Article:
Unbiased — a short story about the future

After 100 years of paying expensive consultants to try and train the bias out of employees, companies and psychologists finally had to admit defeat. The human brain is just too flawed.

But they still needed those human employees. In those same 100 years, AI had failed to reach its much-hyped promise of replacing all human jobs. The world still needed doctors, lawyers, engineers, even salespeople.

Enter =, a new well-funded startup designed not to eliminate bias from humans, but to eliminate bias from anything humans entered into a computer.

Their first product was limited — eliminating bias from promotions and raises — but their ambition was vast: to one day eliminate bias from everything, down to the messages you send coworkers.

See, companies had long ago switched to digital-only offices, after the expense of physical offices surpassed the cost of providing every employee with a computer and ultra-fast internet. This made =’s dream so practical and profitable that investors fought tooth and nail to give them money.

= was founded by Zena, one of the most brilliant minds in machine learning and a minority herself. According to her, their secret sauce (or at least what they told their investors and customers) was to create the first fully-unbiased dataset for their algorithm to learn from. How they generated data about humans without human flaws, nobody could figure out. But the results spoke for themselves: every company that paid =’s exorbitant fees saw minority satisfaction skyrocket, eventually reaching the same satisfaction as majority employees.

Some companies, skeptical of its efficacy, hired 3rd parties to verify their results — but it always came back the same. In fact, improvement curves across companies were shockingly consistent. Some questioned how software could so effectively and precisely alter human perception, but their doubts were not enough to stop the torrent of money.

In less than 2 years, = had become one of the 10 largest companies in the world. Most employees — even majority employees — now refused to work at companies not using =.

And that’s when disaster struck.

= paid all of its employees with generous amounts of equity to keep them tied to the value of the company and provided lifetime retirement as severance to keep their mouths shut… but eventually someone slipped through their hiring process with enough morals to be disgusted at their methods. Peter knew what he had to do from the moment he learned the truth. So as not to arouse suspicions, he worked at = for an entire year to gather as much evidence as possible. Every day of that year was torturous.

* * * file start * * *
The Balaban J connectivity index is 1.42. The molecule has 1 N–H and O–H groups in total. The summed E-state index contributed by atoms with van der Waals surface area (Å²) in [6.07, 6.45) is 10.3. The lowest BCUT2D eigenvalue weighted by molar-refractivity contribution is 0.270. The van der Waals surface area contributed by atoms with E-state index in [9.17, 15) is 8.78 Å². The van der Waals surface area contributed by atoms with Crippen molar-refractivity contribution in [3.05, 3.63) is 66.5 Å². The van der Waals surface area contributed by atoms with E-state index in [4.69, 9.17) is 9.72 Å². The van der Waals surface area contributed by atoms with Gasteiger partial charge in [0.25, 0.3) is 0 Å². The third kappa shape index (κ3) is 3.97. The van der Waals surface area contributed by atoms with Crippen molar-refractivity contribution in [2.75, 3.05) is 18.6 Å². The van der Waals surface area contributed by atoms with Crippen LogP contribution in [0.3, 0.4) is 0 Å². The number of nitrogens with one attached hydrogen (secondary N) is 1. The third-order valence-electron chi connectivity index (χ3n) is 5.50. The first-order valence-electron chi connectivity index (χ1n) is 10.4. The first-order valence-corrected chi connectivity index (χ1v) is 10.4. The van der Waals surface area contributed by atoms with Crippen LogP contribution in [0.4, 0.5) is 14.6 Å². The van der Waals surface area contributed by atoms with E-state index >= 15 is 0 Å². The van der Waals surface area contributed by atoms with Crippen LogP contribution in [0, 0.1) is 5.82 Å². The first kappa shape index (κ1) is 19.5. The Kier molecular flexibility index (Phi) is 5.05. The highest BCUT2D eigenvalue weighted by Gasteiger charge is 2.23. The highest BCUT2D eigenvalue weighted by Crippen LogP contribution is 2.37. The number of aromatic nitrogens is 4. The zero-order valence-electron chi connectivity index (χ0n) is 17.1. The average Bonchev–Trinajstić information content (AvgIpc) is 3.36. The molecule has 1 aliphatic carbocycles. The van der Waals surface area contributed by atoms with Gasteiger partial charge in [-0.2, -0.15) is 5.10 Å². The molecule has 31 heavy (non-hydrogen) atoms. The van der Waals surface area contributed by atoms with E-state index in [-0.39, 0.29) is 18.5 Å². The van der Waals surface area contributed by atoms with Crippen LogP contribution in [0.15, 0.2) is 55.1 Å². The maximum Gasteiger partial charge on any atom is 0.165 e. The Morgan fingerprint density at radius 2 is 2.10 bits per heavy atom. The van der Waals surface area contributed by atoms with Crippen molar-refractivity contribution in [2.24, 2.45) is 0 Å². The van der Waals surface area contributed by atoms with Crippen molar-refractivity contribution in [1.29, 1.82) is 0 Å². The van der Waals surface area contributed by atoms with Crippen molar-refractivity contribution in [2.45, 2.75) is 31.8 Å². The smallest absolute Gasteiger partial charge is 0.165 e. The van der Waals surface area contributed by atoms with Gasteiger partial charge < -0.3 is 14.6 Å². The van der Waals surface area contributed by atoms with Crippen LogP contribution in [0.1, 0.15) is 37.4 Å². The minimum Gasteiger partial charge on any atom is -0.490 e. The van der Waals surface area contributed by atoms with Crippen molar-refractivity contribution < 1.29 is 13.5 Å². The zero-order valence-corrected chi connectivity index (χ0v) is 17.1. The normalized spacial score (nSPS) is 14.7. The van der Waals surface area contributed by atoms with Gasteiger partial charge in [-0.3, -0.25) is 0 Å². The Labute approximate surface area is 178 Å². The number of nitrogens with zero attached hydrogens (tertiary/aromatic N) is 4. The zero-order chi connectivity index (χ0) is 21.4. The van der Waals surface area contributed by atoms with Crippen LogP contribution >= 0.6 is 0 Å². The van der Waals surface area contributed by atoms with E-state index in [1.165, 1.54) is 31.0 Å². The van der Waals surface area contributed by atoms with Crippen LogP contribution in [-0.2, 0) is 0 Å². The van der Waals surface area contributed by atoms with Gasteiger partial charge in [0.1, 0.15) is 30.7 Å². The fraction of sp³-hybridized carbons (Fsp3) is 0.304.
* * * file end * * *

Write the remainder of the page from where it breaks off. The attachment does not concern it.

Just two years after founding, = declared their plans to IPO and Peter knew it was time to act. The public markets had long since shed any pretense of morality, frequently ignoring and even rewarding companies for profitable yet morally dubious practices. But pre-IPO? There was still a chance to take down the company — get their customers to cancel contracts, get their investors to pull out, bog them down in lawsuits… it just might work.

And so, Peter quit under the pretense of wanting to spend more time with family. In accordance with company policy, he turned in all company-provided electronic devices and data — except for one small data drive. He needed this evidence to prove his case — otherwise nobody would believe him. Even with the data, it seemed too crazy, too ridiculous to be true.

= had been faking it the entire time. Zena had long ago realized that computers could never be less biased than their creators, but she used her reputation to sell enough investors and customers to amass a war chest. With that money, she created thousands of shell companies, silently buying out every survey company and culture consultant with any reputation. And then, she launched beta. But instead of fixing the problem, = censored minority complaints and artificially inflated survey results — completely silencing the people she was supposed to be helping.

In fact, because =’s software required root permissions and all communications had become digital, Zena was even able to censor external complaints about the product. Users had been trying to warn others, even file complaints with the UN… but their messages never got through.

Within a day of the leak, 80% of =’s customers had dropped their contracts, the UN Securities and Exchange Council was charging Zena with fraud and the Human Rights Council had launched an investigation.

=’s investors had fought to fund so aggressively that Zena had been able to negotiate away many of their usual safeguards. Many of them would go bankrupt in the coming months, but Zena would somehow walk away a billionaire.

Peter was never heard from again.

Technology, Entrepreneurship and Design to make the planet a better place. Pittsburgh, PA.

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